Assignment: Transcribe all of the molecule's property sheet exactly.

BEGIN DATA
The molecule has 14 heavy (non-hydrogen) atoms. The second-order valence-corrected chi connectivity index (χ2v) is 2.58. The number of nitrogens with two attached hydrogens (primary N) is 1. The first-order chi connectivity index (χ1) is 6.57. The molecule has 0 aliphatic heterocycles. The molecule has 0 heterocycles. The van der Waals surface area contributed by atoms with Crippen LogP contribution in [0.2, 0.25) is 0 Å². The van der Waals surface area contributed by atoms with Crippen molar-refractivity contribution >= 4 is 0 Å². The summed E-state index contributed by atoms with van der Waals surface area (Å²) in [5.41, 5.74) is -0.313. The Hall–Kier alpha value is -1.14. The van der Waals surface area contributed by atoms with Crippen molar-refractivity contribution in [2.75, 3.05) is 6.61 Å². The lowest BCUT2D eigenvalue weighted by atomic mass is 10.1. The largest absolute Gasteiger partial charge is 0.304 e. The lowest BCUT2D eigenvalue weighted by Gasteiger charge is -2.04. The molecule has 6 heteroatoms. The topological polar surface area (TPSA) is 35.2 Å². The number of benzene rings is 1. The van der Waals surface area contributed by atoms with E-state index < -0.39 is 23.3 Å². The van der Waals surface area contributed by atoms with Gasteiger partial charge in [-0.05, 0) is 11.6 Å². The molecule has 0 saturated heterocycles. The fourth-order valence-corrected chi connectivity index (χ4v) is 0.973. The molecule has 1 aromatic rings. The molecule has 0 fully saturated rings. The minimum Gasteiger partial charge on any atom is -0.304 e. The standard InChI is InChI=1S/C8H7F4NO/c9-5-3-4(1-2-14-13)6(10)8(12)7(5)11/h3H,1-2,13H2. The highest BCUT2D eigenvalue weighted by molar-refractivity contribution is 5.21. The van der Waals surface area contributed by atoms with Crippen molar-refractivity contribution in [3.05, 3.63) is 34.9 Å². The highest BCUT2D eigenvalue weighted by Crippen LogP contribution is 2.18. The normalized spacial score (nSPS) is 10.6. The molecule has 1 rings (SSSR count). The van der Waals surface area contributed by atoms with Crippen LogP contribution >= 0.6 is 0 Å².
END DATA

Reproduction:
The molecule has 14 heavy (non-hydrogen) atoms. The second-order valence-corrected chi connectivity index (χ2v) is 2.58. The number of nitrogens with two attached hydrogens (primary N) is 1. The first-order chi connectivity index (χ1) is 6.57. The molecule has 0 aliphatic heterocycles. The molecule has 0 heterocycles. The van der Waals surface area contributed by atoms with Crippen LogP contribution in [0.2, 0.25) is 0 Å². The van der Waals surface area contributed by atoms with Crippen molar-refractivity contribution >= 4 is 0 Å². The summed E-state index contributed by atoms with van der Waals surface area (Å²) in [5.41, 5.74) is -0.313. The Hall–Kier alpha value is -1.14. The van der Waals surface area contributed by atoms with Crippen molar-refractivity contribution in [2.75, 3.05) is 6.61 Å². The lowest BCUT2D eigenvalue weighted by atomic mass is 10.1. The largest absolute Gasteiger partial charge is 0.304 e. The lowest BCUT2D eigenvalue weighted by Gasteiger charge is -2.04. The molecule has 6 heteroatoms. The topological polar surface area (TPSA) is 35.2 Å². The number of benzene rings is 1. The van der Waals surface area contributed by atoms with E-state index < -0.39 is 23.3 Å². The van der Waals surface area contributed by atoms with Gasteiger partial charge in [-0.05, 0) is 11.6 Å². The molecule has 0 saturated heterocycles. The fourth-order valence-corrected chi connectivity index (χ4v) is 0.973. The molecule has 1 aromatic rings. The molecule has 0 fully saturated rings. The minimum Gasteiger partial charge on any atom is -0.304 e. The standard InChI is InChI=1S/C8H7F4NO/c9-5-3-4(1-2-14-13)6(10)8(12)7(5)11/h3H,1-2,13H2. The highest BCUT2D eigenvalue weighted by molar-refractivity contribution is 5.21. The van der Waals surface area contributed by atoms with Crippen molar-refractivity contribution in [3.05, 3.63) is 34.9 Å². The highest BCUT2D eigenvalue weighted by Crippen LogP contribution is 2.18. The normalized spacial score (nSPS) is 10.6. The molecule has 1 rings (SSSR count). The van der Waals surface area contributed by atoms with Crippen LogP contribution >= 0.6 is 0 Å².